What Are The Bankruptcy Exemption Rules In Florida?

What Are The Bankruptcy Exemption Rules In Florida?

Congress’s intent when enacting the bankruptcy code was to balance the competing interests of the consumer receiving a resolution or reorganization of burdensome financial debt with the creditors’ interest in receiving payments for money loaned.   Congress when passing the bankruptcy code and rules balanced the principle of a debtor’s fresh start with the creditor’s right to get repaid and created a set of property exemptions. These exemptions place a limit on individuals filing bankruptcy and how much assets they can keep. The exemptions are generally separated into exemptions that affect the real property and personal property. Exemptions determine what property (such as a home, car, or retirement account) you can keep in a chapter 7 bankruptcy, and how much you must pay to certain creditors in a chapter 13 bankruptcy. The federal government created a set of exemptions intended to be used by all states under §522. However, they chose to include an opt-out provision for states that didn’t want to use the federal exemptions.

The Florida legislator in our state constitution chose to accept this opt-out provision meaning that bankruptcy filers in Florida are not bound by federal exemptions, but the ones chosen by state law. Most of the Florida exemptions can be found in Florida state statute chapter 222. Florida has one of the countries’ most favorable homestead exemptions. Florida law provides an unlimited amount of protection on a debtor homesteads positive equity. This protection also included mobile homes and condominiums.  The only restriction on Florida’s homestead exemption is the size of the property. In a municipality, a property can receive homestead protection as long as the property lot is ½ acre or less. Outside a municipality, the property size can be up to 120 acres of contiguous land. The spouse or child of a deceased owner can claim the protection as well. The Florida exemptions are available in both chapter 7 and chapter 13 and the difference of chapter filed does not affect the usage of these protections.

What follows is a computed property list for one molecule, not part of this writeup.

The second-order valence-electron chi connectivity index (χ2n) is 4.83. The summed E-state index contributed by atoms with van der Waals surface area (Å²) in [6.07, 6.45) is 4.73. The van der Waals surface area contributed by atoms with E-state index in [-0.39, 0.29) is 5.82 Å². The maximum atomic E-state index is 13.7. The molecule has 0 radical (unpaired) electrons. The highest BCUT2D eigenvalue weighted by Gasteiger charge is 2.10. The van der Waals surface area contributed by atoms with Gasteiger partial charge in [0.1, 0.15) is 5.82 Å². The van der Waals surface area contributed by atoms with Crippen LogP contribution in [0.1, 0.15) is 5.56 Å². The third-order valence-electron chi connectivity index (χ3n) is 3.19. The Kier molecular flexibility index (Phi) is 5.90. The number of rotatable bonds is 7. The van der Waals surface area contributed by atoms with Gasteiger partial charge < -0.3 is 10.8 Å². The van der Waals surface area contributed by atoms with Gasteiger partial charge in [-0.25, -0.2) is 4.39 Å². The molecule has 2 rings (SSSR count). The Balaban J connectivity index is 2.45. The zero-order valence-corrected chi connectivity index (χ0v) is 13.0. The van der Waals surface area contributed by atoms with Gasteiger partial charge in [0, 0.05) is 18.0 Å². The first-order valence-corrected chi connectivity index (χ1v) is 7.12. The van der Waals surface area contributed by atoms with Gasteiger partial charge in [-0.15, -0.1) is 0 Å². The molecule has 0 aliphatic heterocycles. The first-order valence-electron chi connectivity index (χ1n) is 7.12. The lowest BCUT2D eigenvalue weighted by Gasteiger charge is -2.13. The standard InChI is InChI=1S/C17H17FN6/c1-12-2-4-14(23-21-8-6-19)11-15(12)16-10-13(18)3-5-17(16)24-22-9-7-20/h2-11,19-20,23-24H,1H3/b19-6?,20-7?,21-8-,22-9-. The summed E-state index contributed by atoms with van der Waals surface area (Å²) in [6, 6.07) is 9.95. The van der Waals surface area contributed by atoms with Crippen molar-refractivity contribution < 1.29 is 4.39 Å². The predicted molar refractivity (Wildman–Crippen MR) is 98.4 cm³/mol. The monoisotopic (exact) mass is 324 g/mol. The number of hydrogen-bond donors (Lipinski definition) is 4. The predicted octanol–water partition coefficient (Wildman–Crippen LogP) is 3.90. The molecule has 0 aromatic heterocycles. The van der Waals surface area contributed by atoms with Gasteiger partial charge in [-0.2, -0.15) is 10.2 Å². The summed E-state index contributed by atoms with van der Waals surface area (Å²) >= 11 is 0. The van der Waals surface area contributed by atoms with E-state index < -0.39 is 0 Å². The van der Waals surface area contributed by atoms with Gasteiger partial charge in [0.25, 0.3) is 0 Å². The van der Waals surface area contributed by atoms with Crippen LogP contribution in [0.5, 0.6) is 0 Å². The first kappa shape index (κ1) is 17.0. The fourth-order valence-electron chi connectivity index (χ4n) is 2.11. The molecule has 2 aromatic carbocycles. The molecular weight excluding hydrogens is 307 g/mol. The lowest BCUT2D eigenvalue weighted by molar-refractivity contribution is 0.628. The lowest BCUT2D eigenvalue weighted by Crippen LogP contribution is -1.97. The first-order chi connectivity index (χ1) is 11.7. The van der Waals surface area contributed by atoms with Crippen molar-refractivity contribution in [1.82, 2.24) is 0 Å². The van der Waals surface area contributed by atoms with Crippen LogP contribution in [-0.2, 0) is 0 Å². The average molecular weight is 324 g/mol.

One of the most frequently used exemptions is the motor vehicle equity exemption. In Florida, each debtor can claim up to $1,000 of positive vehicle equity in a vehicle. An example of this is if your car is valued at $5,000 with no loan on the property, you can choose to protect up to $1,000 of the vehicle equity leaving $4,000.

Another popular exemption to use the general personal property exemption. Under this exemption, a debtor can choose to protect up to $1,000 of personal property. If you have joint debtors, you can double up on the previously mentioned exemptions except for the homestead exemption that only applies to one property you reside or dwell on.

If a debtor does not use their homestead property protection, as in the case of renters or individuals surrendering their real property, the debtors can chose to a special exemption called the wildcard exemption that allows for an additional $4,000 of personal property to be exempted. This also applies to mobile home homestead. Under that exemption, you can protect all the equity in your homestead property and still choose to elect to apply the wildcard exemption to get extra protection for your personal property. This can only be done if you own the mobile home but not the land underneath.

Florida property law also provides our state’s citizens with a special protection available to married spouses that jointly own property called tenancy by the entireties. Property, either real or personal, is fully exempt as to the creditors of a single spouse. This means that creditors of only one spouse cant attach to the property if the property is owned by both married spouses.

Lastly, one of the other most important bankruptcy exemptions used in bankruptcy is the retirement account exemption. Most retirement accounts whether voluntary or pensions are protected in Florida up to one million dollars. One of the requirements for a retirement account to be exempted is that the account must be ERISA qualified. There are many other property exemptions available in bankruptcy to filers in Florida this article only describes the most commonly and frequently used exemptions.

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